Meanwhile in Acts 14 we find ourselves at the back end of Paul and Barnabas’ first missionary journey. A similar pattern continues as we’ve seen before. The good news of Jesus is preached and people, Jews and Greeks, come to faith (14:1). Immediately there is opposition which ultimately leads to Paul and Barnabas fleeing the city under the threat of stoning (14:5). However, apparent defeat is turned into more ministry fruit as now the gospel is preached in Lystra and Derbe (14:6-20). We can notice in this chapter the wonderful synergy of God’s sovereignty and human responsibility in the spread of the gospel throughout the Mediterranean. It is only under the will and power of God’s grace that the apostles’ gospel message is confirmed by the performing of signs and wonders (14:3, 8-10). However, it is not the miraculous which keeps them pressing on in the face of violent opposition and misunderstanding (notice here that the misunderstanding springs from a miracle 14:11ff). No, Paul and Barnabas’ focus is the ‘good news’ and the establishment of churches where authentic discipleship is evident. A discipleship that endures even in the face of the world’s opposition (14:15, 21-25).

Imagine being members of the Antioch church, the sending church of Paul and Barnabas (see Acts 13:1-3, 14:26) and listening to their missionary report. How encouraging to hear of “…all that God had done through them and how he had opened a door of faith to the Gentiles.” Did Paul still have visible cuts and bruises on his face and arms from his stoning in Lystra? Maybe. But they were hearing of answered prayers (13:3), of God’s gospel being preached and making divine unstoppable powerful progress. Christian communities were being planted throughout the Mediterranean. And all this amidst vehement and violent opposition.

Friends, the gospel is still the power of God for salvation. Lost people still need to hear the good news of the dying and rising Jesus. Australians of all ages, races and creeds are coming to faith as you read this blog. Yes, Australian society will still huff and puff and try to blow our house down, but the LORD is our sanctuary and our sovereign powerful partner in mission. Therefore, don’t fear/trust people, rather fear/trust the Lord and speak the gospel boldly and wisely. Ultimately, we will win the day “…for God is with us.” (Isaiah 8:10).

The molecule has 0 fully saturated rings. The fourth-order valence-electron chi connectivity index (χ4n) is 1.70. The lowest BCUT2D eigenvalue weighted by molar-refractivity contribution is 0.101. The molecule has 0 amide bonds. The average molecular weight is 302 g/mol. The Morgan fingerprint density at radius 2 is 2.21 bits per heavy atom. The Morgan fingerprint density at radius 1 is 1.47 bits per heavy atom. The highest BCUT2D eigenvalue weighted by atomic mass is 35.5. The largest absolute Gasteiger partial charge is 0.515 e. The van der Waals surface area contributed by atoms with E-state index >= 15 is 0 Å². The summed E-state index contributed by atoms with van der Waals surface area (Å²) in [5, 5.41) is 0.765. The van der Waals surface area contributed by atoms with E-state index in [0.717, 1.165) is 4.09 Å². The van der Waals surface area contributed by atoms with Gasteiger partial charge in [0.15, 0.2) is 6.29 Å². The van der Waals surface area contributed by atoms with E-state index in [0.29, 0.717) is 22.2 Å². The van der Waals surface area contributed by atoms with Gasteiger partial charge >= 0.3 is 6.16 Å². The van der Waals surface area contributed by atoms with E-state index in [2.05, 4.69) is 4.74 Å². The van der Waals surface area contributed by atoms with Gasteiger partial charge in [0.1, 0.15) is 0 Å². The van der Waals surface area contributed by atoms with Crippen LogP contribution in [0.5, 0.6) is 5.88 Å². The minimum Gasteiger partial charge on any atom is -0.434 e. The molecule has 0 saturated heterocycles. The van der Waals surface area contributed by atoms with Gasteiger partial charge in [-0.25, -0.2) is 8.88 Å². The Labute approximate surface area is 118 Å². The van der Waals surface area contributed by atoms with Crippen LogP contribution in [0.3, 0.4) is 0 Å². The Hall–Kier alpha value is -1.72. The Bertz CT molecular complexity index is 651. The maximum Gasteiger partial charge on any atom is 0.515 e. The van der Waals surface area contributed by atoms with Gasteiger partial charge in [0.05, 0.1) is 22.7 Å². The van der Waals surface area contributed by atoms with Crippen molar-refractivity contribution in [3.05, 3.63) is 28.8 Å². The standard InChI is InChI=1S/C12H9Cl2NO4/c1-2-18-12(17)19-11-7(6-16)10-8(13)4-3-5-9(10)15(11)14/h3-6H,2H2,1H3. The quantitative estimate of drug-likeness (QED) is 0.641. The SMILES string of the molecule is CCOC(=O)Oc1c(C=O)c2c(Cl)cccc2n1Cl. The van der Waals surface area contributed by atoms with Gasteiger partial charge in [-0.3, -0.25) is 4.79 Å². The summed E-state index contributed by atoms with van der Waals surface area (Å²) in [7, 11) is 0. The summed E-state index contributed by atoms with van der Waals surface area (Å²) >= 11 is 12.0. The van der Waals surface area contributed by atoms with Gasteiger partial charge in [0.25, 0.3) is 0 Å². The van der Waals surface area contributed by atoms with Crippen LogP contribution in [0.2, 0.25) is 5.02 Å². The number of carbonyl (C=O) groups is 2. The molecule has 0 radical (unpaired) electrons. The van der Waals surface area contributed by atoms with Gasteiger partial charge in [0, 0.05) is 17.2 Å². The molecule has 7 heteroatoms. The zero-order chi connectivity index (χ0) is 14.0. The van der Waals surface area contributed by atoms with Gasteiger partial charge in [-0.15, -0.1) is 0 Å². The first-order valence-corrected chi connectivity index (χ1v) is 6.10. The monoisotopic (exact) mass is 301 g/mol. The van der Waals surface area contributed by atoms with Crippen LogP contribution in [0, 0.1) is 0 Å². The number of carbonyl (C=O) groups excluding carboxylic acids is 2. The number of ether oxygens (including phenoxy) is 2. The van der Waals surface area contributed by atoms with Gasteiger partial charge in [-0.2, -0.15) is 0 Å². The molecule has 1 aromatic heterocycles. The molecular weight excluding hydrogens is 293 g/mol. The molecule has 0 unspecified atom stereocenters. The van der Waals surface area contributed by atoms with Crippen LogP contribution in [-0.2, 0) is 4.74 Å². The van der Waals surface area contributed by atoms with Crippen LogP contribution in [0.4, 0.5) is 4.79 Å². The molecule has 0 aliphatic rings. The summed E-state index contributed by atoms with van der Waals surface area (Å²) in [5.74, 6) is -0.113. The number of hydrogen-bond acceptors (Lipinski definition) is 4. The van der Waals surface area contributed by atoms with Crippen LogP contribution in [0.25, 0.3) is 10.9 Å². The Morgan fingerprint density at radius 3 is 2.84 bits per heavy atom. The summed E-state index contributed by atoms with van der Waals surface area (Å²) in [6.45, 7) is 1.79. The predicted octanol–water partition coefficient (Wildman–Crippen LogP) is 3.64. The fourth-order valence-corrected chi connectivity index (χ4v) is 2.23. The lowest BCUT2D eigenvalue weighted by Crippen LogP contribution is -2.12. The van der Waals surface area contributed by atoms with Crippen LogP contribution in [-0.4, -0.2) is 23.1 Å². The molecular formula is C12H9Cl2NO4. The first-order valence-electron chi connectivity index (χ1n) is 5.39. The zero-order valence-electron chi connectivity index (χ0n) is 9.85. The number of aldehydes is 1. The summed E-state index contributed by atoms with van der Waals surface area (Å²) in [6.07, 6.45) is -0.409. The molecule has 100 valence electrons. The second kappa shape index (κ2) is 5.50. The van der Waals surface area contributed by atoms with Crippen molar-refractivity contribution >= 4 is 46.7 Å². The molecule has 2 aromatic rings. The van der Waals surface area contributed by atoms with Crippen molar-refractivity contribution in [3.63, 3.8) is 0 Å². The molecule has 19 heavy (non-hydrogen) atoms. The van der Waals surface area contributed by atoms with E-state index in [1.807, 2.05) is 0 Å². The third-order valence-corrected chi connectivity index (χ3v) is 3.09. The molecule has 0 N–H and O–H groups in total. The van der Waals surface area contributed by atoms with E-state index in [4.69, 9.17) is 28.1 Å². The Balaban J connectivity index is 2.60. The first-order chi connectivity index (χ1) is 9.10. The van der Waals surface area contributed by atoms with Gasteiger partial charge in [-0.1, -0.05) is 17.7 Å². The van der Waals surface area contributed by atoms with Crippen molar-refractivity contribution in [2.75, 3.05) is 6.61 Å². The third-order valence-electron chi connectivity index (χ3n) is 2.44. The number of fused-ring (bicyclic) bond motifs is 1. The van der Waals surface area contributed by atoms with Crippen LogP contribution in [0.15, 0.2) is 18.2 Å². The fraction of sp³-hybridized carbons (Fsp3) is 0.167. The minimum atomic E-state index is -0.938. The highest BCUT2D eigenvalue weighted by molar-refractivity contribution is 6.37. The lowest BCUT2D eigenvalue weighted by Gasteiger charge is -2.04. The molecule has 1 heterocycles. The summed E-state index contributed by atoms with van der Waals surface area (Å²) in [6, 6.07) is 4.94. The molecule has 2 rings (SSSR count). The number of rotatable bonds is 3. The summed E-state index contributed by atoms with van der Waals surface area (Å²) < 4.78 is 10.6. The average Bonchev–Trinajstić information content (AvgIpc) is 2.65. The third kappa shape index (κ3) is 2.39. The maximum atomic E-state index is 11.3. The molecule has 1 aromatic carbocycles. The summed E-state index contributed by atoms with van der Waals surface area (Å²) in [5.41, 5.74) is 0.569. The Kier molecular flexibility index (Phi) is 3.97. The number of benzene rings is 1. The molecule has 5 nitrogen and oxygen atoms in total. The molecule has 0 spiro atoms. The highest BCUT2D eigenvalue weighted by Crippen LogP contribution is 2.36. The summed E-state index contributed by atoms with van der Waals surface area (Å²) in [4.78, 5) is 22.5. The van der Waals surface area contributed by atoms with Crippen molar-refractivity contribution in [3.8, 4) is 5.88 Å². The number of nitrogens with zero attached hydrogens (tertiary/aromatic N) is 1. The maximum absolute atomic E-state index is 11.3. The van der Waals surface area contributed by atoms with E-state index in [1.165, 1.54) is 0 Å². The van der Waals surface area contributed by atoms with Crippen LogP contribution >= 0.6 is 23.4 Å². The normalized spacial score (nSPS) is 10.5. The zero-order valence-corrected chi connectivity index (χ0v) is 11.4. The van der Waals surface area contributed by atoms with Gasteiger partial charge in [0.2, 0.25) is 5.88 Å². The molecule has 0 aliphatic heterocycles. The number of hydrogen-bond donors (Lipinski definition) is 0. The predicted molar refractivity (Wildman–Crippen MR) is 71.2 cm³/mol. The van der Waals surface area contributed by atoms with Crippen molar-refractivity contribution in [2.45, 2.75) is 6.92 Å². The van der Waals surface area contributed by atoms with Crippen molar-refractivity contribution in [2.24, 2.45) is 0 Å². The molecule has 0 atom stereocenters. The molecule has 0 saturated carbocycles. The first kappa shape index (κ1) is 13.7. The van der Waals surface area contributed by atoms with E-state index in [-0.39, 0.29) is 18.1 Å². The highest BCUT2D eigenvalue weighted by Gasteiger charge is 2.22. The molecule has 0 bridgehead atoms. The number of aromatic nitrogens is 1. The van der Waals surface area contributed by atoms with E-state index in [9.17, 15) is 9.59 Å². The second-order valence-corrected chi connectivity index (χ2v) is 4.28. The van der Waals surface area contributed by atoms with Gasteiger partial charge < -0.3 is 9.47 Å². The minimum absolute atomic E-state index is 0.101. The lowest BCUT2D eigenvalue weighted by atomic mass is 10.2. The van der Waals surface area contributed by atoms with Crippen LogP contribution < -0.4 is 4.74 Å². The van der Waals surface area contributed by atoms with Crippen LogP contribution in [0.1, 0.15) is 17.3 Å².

Bear witness to God

Isaiah 6. Acts 12:1-24

My father wrote this devotion on Isaiah 6, some 12 years ago.

Today we read the testimony of one who belongs to a very special company of people; those to whom God has revealed himself in an extraordinary manner: Abraham, Moses, Isaiah,Jesus’ disciples, Paul and the Apostle John. In the year the king died Isaiah saw The King, high and lifted up, and holy. His presence and glory filled not just the temple, but also the whole creation.

The vision did four things for Isaiah. It gave him a sense of God that he never forgot.It convinced him  of his uncleanness, and the uncleanness of his people. It led him to an experience of cleansing. It prepared him for his commissioning  as God’s spokesman to a rebellious and hardhearted people. He was equipped to bear witness to God.

To have experienced God in this way prepared Isaiah for the thankless, difficult, and theologically bewildering role of warning about destruction and exile at the hands of pagan and evil powers that did not worship the Lord. It also enabled him to hold out the promise of a magnificent restoration beyond judgement, because he was speaking the words of the One who was Lord  over all.

The vast majority of us do not see God as Isaiah did, but we are meant to see the God whom Isaiah saw. We are to see him through his eyes, and through the eyes of all those whom God has chosen as the vehicles of his self-revelation.

For a brief moment in time these men of God saw eternal realities that are permanent and unchanging. We are called to live each day with, and by, these realities. We can, by God’s word and Spirit, make the substance of this vision our own. A deep personal sense of God as the Holy One, high and lifted up, will help us to ‘bear witness to God’.

Thanks Dad, for always bearing witness to God.

Here Comes the Son

Isaiah 4:2-5:30

I feel for our farmers. Many, many hours of hard, physical work in all weather conditions. Timing of annual events to ensure the highest quality of the final product. Waiting…. Waiting…. watching for crops to become plump, colourful, healthy and these changes totally dependent on the weather. Drought, flood, hail, dust, gales, greedy insects, the list goes on.